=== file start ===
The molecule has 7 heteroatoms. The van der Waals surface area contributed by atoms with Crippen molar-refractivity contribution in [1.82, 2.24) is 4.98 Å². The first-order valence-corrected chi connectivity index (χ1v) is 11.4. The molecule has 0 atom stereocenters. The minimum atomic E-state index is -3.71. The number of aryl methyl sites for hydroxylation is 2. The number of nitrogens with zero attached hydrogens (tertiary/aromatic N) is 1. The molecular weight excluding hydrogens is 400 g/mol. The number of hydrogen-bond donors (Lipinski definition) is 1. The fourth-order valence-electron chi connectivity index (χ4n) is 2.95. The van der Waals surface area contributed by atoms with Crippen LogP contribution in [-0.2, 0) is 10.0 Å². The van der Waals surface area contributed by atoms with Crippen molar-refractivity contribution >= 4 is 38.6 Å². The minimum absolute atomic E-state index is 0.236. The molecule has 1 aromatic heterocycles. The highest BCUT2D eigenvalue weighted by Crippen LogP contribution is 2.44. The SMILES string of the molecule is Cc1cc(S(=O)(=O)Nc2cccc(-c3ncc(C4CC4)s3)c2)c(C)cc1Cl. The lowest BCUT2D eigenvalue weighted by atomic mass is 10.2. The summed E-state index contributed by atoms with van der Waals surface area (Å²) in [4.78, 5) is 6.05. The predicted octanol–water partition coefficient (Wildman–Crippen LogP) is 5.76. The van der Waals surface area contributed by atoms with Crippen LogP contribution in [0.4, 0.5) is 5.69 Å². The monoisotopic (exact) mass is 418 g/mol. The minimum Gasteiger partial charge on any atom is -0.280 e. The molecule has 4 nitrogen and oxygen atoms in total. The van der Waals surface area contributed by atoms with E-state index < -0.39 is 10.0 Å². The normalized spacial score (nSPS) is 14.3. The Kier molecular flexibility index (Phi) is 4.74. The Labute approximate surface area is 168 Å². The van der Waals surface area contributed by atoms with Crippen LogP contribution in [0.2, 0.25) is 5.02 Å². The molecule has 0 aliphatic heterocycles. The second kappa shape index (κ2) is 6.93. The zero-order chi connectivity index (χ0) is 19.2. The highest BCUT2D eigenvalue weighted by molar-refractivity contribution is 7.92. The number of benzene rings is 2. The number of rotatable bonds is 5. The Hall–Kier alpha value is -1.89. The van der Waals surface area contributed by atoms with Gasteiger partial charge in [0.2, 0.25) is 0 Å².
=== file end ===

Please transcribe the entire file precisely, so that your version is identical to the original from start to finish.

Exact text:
The molecule has 7 heteroatoms. The van der Waals surface area contributed by atoms with Crippen molar-refractivity contribution in [1.82, 2.24) is 4.98 Å². The first-order valence-corrected chi connectivity index (χ1v) is 11.4. The molecule has 0 atom stereocenters. The minimum atomic E-state index is -3.71. The number of aryl methyl sites for hydroxylation is 2. The number of nitrogens with zero attached hydrogens (tertiary/aromatic N) is 1. The molecular weight excluding hydrogens is 400 g/mol. The number of hydrogen-bond donors (Lipinski definition) is 1. The fourth-order valence-electron chi connectivity index (χ4n) is 2.95. The van der Waals surface area contributed by atoms with Crippen LogP contribution in [-0.2, 0) is 10.0 Å². The van der Waals surface area contributed by atoms with Crippen molar-refractivity contribution >= 4 is 38.6 Å². The minimum absolute atomic E-state index is 0.236. The molecule has 1 aromatic heterocycles. The highest BCUT2D eigenvalue weighted by Crippen LogP contribution is 2.44. The SMILES string of the molecule is Cc1cc(S(=O)(=O)Nc2cccc(-c3ncc(C4CC4)s3)c2)c(C)cc1Cl. The lowest BCUT2D eigenvalue weighted by atomic mass is 10.2. The summed E-state index contributed by atoms with van der Waals surface area (Å²) in [4.78, 5) is 6.05. The predicted octanol–water partition coefficient (Wildman–Crippen LogP) is 5.76. The van der Waals surface area contributed by atoms with Crippen LogP contribution in [0.4, 0.5) is 5.69 Å². The monoisotopic (exact) mass is 418 g/mol. The minimum Gasteiger partial charge on any atom is -0.280 e. The molecule has 4 nitrogen and oxygen atoms in total. The van der Waals surface area contributed by atoms with E-state index < -0.39 is 10.0 Å². The normalized spacial score (nSPS) is 14.3. The Kier molecular flexibility index (Phi) is 4.74. The Labute approximate surface area is 168 Å². The van der Waals surface area contributed by atoms with Crippen LogP contribution in [0.2, 0.25) is 5.02 Å². The molecule has 0 aliphatic heterocycles. The second kappa shape index (κ2) is 6.93. The zero-order chi connectivity index (χ0) is 19.2. The highest BCUT2D eigenvalue weighted by molar-refractivity contribution is 7.92. The number of benzene rings is 2. The number of rotatable bonds is 5. The Hall–Kier alpha value is -1.89. The van der Waals surface area contributed by atoms with Gasteiger partial charge in [0.2, 0.25) is 0 Å².